The Politics of No Child Left Behind: Will the Coalition Hold?
Policymakers didn’t have any actual evidence that all students could be educated or that all schools could potentially excel--but they adopted it as a bedrock principle. Politically, the attraction of the NCLB consensus was that it allowed public officials to embrace high standards and champion equal opportunity without having to prescribe uncomfortable solutions or explain exactly what strategies would enable schools to succeed.
NCLB primarily sought to address the systemic and political challenges of the nation’s schools; it was designed to press state and local officials to make the hard choices needed to reinvent American education. The NCLB consensus rested on the premise that local education politics are fundamentally broken and that only strong, external pressure focused on student achievement will produce politics focused on school improvement, especially for poor and minority students. Having lived with the disappointing results of the efforts to promote accountability in the 1994 reauthorization of the Elementary and Secondary Education Act and frustrated by the tepid results wrought by decades of school reform, policymakers thought that high standards and meaningful sanctions were essential to changing “business as usual” schooling. They believed that school boards and superintendents would continue to be reluctant to upend dysfunctional routines or upset important constituencies, like teachers unions or affluent parents, unless pressed to do so. Ultimately, NCLB was intended to provide political cover to superintendents and school board members to encourage them to take controversial and difficult steps to root out mediocre teachers and administrators, shift resources to poorer schools, challenge collective bargaining provisions regulating teacher transfer and preventing efforts to link pay to teacher quality, and overhaul central office processes.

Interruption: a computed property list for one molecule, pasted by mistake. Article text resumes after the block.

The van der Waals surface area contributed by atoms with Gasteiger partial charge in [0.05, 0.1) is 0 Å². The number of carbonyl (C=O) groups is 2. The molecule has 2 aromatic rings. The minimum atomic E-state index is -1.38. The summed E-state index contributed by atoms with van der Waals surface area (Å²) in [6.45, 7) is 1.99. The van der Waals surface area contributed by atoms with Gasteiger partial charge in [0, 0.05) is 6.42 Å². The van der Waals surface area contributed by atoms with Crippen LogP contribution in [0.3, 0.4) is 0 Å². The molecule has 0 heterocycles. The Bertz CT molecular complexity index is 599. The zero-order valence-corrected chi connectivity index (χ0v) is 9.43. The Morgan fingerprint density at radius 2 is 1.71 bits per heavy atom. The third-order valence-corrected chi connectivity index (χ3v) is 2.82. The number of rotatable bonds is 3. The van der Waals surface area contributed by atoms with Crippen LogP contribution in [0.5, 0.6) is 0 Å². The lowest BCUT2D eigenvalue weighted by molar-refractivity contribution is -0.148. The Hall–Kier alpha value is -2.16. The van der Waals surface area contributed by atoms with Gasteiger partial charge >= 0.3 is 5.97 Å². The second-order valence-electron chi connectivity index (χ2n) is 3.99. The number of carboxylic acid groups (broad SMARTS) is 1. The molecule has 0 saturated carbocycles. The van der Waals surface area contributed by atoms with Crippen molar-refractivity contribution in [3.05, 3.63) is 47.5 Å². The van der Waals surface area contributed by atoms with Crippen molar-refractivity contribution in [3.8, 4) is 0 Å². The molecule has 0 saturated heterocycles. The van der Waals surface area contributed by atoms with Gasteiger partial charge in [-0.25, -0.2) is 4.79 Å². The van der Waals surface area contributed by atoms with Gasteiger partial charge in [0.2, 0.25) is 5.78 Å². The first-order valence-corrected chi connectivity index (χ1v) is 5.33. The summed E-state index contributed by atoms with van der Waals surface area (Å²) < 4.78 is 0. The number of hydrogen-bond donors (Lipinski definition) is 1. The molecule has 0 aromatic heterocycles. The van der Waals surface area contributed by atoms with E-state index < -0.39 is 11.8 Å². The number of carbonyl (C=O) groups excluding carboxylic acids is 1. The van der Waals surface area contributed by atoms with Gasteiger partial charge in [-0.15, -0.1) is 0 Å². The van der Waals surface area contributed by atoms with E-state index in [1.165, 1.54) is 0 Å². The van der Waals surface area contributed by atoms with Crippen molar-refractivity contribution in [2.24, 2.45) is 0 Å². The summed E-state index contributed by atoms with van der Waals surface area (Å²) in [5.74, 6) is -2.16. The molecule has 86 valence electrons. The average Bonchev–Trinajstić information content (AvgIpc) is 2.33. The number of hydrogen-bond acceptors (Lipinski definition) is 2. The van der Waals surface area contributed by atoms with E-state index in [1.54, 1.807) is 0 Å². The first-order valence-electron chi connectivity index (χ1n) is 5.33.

This “tough love” approach was not embraced only by Republicans. Robert Gordon (2005), an education advisor to Democratic nominee Senator John Kerry during the 2004 general election, argued in The New Republic, “at its heart, this is the sort of law liberals once dreamed about. . . . The law requires a form of affirmative action: states must show that minority and poor students are achieving proficiency like everyone else, or else provide remedies targeted to the schools those students attend.”
The core of NCLB, then, was based on the bipartisan premise that poverty could not be allowed to excuse school failure and that only external pressure will prod school systems to take the actions needed to improve achievement among poor and minority students. Whatever one thought of this consensus, it was a reality by the end of the 1990s. This approach prompted the accountability mechanisms at the heart of the law: the requirements for annual testing in reading and math, the determination of whether schools are making “adequate yearly progress” based on the disaggregation of test scores, and specified consequences for districts and schools that fail to reach state goals. Such provisions are likely to be tweaked when the law comes up for reauthorization (more on that below), and the extent to which they remain intact will rest on the degree to which the underlying consensus holds firm.